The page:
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Fatigue or Difficulty Sleeping in Pregnancy

by Guest
Posted July 7 2010 12:11pm
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Fatigue or difficulty sleeping during pregnancy is quite common for a number of reasons. Early on, your body is experiencing numerous system changes. These changes require a great deal of energy and can therefore affect normal sleeping patterns. As pregnancy continues, the growth and development of the baby puts more demands on you, thus causing fatigue.

By the end of pregnancy, there can be many things that keep you from getting a restful night's sleep. The physical size of your belly, heartburn, pressure on the bladder, which makes you have to pee, as well as the baby moving around are a few common reasons.

Fatigue is a sign that the body needs more rest. So how can you solve this problem? Know what can and can't be done in a day and take time out to rest. Eating smaller meals several times a day and trying a few relaxation activities (like a relaxation exercise or a warm bath) may also help you sleep better.

Find our more about Sleep and Pregnancy.  

 


If you're pregnant or thinking about having a baby, check out www.welcometoparenting.com. These interactive, online prenatal and parenting classes will provide information on pregnancy, labour and delivery, your relationship and a community of expectant and new parents just like you! Watch the overview video!

 

 

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Red Flags - Pregnancy Warning Signs

by Guest
Posted August 4 2010 05:28pm
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Pregnancy can bring some common aches and pains, and it is important for both you and baby to stay healthy during pregnancy. If you are having any discomforts, you may not know when it’s necessary to call the doctor or midwife. How do you know if you should go to an emergency room?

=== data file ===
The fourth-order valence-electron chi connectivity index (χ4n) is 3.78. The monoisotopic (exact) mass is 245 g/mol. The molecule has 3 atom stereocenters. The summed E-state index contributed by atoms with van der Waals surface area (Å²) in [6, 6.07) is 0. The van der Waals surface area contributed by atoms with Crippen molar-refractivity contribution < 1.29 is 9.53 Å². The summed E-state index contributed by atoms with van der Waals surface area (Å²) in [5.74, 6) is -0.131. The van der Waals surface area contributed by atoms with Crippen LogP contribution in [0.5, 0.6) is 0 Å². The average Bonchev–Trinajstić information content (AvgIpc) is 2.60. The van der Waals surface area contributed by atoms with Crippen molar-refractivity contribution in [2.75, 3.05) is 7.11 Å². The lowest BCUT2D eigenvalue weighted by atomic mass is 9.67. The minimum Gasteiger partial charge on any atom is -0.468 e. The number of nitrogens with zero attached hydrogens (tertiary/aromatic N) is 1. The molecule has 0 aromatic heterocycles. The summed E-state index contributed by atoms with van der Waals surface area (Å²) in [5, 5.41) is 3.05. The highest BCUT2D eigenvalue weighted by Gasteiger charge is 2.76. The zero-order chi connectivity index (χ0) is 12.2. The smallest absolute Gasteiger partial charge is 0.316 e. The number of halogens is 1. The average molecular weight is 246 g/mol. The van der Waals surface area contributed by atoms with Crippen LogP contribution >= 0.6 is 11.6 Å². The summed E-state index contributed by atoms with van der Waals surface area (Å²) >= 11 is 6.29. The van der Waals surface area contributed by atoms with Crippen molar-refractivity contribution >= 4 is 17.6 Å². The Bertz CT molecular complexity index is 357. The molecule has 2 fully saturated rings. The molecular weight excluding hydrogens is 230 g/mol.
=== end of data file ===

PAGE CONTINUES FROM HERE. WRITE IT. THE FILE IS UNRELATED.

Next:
You should go to the hospital immediately if you experience any of the following symptoms:

  • A gush or seeping of fluid from your birth canal (vagina). Go even if you think the seepage might just be urine. It’s important to get checked.
  • Bleeding or clots from your vagina
  • Cramps or stomach pains that do not go away
  • Pain in your lower back or a feeling of pressure in your lower back
  • Pressure in your bottom (perineum) as if the baby were pushing down
  • A severe or constant headache
  • Blurry vision or changes to your vision
  • Dizziness that does not go after you change position
  • Sudden, severe or constant nausea and vomiting ( more than twice in one day)
  • Baby is not moving or is not moving as much
  • A fever of more than 38.3 C or 101F
  • A fall, particularly if you landed on your belly or experienced any loss of consciousness
  • A type of motor vehicle accident where your seatbelt was activated even if you do not feel bruised

You should call your doctor or midwife if you have any of the following symptoms:

  • Any soreness or itchiness of the vagina
  • Any vaginal discharge with a foul odour
  • Any soreness or redness in your legs
  • Pain or burning on urination
  • Any signs of increased thirst, peeing (urination), hunger or weight loss

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